A team of researchers from The University of North Carolina at Chapel Hill have recently reported the discovery of a new drug target for melanoma treatment. The study was published in the journal Clinical Cancer Research and is entitled “IL2 Inducible T-cell Kinase, a Novel Therapeutic Target in Melanoma.”
Melanoma is the deadliest form of skin cancer. It is an aggressive cancer in which cells within skin moles become malignant (usually due to ultraviolet radiation from sunshine or tanning beds), gaining the potential to quickly spread to other parts of the body if not treated. The American Cancer Society estimates that melanoma is diagnosed in less than 5% of all skin cancers, although it is the cause of approximately 75% of all deaths related to this malignancy.
Melanoma is curable when detected and treated early before spreading to the lymph nodes, with patients having an estimated five-year survival rate of approximately 98%. If the cancer goes undetected, spreads (metastasize) or if it recurs, it can become extremely difficult to treat and the five-year survival rate falls significantly to 62% if melanoma has spread to the lymph nodes and to only 16% in individuals whose melanoma has spread to other organs.
In the study, researchers reveal the discovery of what they believe to be a driver of cancer’s growth in melanoma, the enzyme interleukin-2 inducible T-cell kinase (ITK). ITK was found to be highly expressed in primary and metastatic melanomas in comparison to non-cancerous moles. This enzyme is, however, usually only found in a subset of the body’s immune cells, and is involved in the activation, development and production of certain immune cells.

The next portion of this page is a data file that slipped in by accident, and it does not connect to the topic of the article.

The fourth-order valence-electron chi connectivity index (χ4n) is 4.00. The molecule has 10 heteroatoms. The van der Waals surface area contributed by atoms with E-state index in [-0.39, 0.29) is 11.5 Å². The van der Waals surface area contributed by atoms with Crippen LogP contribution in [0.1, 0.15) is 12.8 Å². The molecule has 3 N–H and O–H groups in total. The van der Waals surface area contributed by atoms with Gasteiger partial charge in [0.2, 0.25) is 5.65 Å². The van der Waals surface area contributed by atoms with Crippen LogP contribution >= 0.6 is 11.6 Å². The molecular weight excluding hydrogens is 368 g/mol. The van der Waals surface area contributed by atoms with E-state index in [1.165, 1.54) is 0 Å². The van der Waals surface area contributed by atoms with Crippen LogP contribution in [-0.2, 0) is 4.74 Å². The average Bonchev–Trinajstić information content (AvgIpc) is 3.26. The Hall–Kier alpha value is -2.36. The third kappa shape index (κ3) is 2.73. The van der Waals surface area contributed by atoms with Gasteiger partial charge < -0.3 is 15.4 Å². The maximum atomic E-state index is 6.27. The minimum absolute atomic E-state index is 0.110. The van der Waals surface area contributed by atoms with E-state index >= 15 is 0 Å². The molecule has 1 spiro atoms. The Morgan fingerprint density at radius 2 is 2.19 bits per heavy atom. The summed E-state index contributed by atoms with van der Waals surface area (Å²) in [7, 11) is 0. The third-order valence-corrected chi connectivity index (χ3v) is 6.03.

“The cancerous cells were packed with that protein, and it was bizarre — that’s not supposed to be there,” noted the study’s senior author Dr. Nancy E. Thomas in a news release.
The team found that cells engineered to have lower ITK expression reproduced more slowly. An experimental inhibitor of ITK induced a similar effect on cells and when tested in melanoma mice models, it caused a reduction in the tumor’s growth. “We have discovered that ITK is highly expressed in melanoma even though it was thought to be restricted to immune cells, and when you inhibit it, you decrease melanoma growth,” explained Dr. Thomas. “Therefore, we think it’s a good potential drug target.”
“New therapies are needed because of the high mortality rate for metastatic melanoma, and the ability of melanomas to become resistant to many of the current therapies,” added the study’s lead author Dr. Craig Carson. This new finding may lead to a novel treatment strategy for melanoma. In fact, one drug inhibitor of ITK’s activity has already been approved for blood cancers.
“ITK has been conceived of as a therapeutic target for inflammatory diseases such as chronic obstructive pulmonary disorder, but because ITK had not been noted in melanoma before, it has not been a target for its treatment,” concluded Dr. Carson. “I expect ITK to become an important therapeutic target for melanoma because of the expected minimal side effects, and the fact that ITK is found in so many of the melanomas we have investigated.”